This wiki’s pages are written in pandoc’s extended form of markdown. If you’re not familiar with markdown, you should start by looking at the markdown “basics” page and the markdown syntax description. Consult the pandoc User’s Guide for information about pandoc’s syntax for footnotes, tables, description lists, and other elements not present in standard markdown.

Markdown is pretty intuitive, since it is based on email conventions. Here are some examples to get you started:

*emphasized text* emphasized text
**strong emphasis** strong emphasis
`literal text` literal text
\*escaped special characters\* *escaped special characters*
[external link]( external link
![folder](/img/icons/folder.png) folder
Wikilink: [Front Page]() Wikilink: Front Page
H~2~O H2O
10^100^ 10100
~~strikeout~~ strikeout
$x = \frac{{ - b \pm \sqrt {b^2 - 4ac} }}{{2a}}$ x=b±b24ac2a1
A simple footnote.^[Or is it so simple?] A simple footnote.2
> an indented paragraph,
> usually used for quotations

an indented paragraph, usually used for quotations

    #!/bin/sh -e
    # code, indented four spaces
    echo "Hello world"
#!/bin/sh -e
# code, indented four spaces
echo "Hello world"
* a bulleted list
* second item
    - sublist
    - and more
* back to main list
    1. this item has an ordered
    2. sublist
        a) you can also use letters
        b) another item
  • a bulleted list
  • second item
    • sublist
    • and more
  • back to main list
    1. this item has an ordered
    2. sublist
      1. you can also use letters
      2. another item
Fruit        Quantity
--------  -----------
apples         30,200
oranges         1,998
pears              42

Table:  Our fruit inventory
Our fruit inventory
Fruit Quantity
apples 30,200
oranges 1,998
pears 42

For headings, prefix a line with one or more # signs: one for a major heading, two for a subheading, three for a subsubheading. Be sure to leave space before and after the heading.

# Markdown


## Some examples...


Links to other wiki pages are formed this way: [Page Name](). (Gitit converts markdown links with empty targets into wikilinks.)

To link to a wiki page using something else as the link text: [something else](Page Name).

Note that page names may contain spaces and some special characters. They need not be CamelCase. CamelCase words are not automatically converted to wiki links.

Wiki pages may be organized into directories. So, if you have several pages on wine, you may wish to organize them like so:

Wine/Pinot Noir
Wine/Cabernet Sauvignon

Note that a wiki link [Burgundy]() that occurs inside the Wine directory will link to Wine/Burgundy, and not to Burgundy. To link to a top-level page called Burgundy, you’d have to use [Burgundy](/Burgundy).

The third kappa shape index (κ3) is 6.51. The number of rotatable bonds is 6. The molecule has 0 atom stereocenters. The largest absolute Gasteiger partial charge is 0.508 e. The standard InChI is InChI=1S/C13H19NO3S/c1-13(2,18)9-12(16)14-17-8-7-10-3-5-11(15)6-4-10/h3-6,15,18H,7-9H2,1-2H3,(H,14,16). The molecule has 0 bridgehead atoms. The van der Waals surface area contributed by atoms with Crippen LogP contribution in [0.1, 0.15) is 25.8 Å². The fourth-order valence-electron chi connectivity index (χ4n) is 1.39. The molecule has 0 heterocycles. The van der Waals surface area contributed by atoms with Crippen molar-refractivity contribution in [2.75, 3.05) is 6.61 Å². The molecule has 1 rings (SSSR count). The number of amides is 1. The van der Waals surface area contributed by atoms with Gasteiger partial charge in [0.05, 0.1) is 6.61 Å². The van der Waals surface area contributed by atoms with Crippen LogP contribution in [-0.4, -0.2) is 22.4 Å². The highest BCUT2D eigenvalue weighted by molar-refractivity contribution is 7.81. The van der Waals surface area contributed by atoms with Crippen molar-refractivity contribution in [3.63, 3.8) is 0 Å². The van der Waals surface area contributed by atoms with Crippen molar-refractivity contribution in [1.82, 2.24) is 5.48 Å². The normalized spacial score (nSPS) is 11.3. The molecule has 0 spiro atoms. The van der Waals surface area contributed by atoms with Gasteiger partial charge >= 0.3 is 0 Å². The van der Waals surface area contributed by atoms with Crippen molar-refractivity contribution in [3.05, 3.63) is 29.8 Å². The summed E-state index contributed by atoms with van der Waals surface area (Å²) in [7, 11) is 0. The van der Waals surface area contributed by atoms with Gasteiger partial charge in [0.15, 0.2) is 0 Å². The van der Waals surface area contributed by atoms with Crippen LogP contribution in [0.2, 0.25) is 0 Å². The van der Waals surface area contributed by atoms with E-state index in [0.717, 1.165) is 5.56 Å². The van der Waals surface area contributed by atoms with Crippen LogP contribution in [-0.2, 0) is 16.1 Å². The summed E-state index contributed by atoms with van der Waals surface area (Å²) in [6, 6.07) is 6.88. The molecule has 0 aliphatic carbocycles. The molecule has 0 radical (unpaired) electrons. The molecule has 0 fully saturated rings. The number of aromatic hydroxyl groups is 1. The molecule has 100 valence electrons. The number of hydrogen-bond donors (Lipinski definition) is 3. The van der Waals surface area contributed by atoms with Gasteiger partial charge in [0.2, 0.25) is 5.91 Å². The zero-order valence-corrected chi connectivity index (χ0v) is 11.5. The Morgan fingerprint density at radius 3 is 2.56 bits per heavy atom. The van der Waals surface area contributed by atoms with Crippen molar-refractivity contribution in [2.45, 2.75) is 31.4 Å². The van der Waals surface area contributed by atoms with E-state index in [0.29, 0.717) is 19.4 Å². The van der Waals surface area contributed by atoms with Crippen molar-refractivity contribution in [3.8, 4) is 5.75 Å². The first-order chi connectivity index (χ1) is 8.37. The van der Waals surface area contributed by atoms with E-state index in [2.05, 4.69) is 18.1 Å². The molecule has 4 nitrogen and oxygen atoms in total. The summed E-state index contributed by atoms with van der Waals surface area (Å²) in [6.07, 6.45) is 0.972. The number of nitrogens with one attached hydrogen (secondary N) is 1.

To link to a directory listing for a subdirectory, use a trailing slash: [Wine/]() will link to a listing of the Wine subdirectory.

Editing the wiki with darcs

The wiki uses darcs as a backend and can thus be edited using a local darcs repository mirroring the web site.

To be able to push to the darcs repository, you will need write access permissions which you need to get from the site administrator (Stéphane Popinet). These rights will be granted based on your SSH public key.

Once this is done, you can get the entire content of the web site using:

darcs get

You can then synchronize your local copy using darcs pull etc. Local edits are of course possible and can be darcs recorded and then darcs pushed to the web site.

You can also use Makefiles, and make plots, typically in the local copy of your sandbox/, to make sure that everything works before darcs recording and darcs pushing your changes to the web site.

When editing the wiki with darcs, you need to be aware that, from the wiki’s point of view, there are two types of files: wiki pages (with the extension .page) which will be formatted using the wiki syntax, and normal files which will not be formatted. For example, you will see that pages such as /sandbox/popinet/cache.c which is wiki-formatted, is stored in darcs as /sandbox/popinet/

So if you create new files which need to be formatted by the wiki, you will need to add the .page extension. The Makefiles provided with Basilisk and the wiki engine should know how to automatically create the necessary symbolic links between the and files and their .c and .h equivalents so that compilation etc. works transparently.

  1. If this looks like code, it’s because jsMath is not installed on your system. Contact your administrator to request it.

  2. Or is it so simple?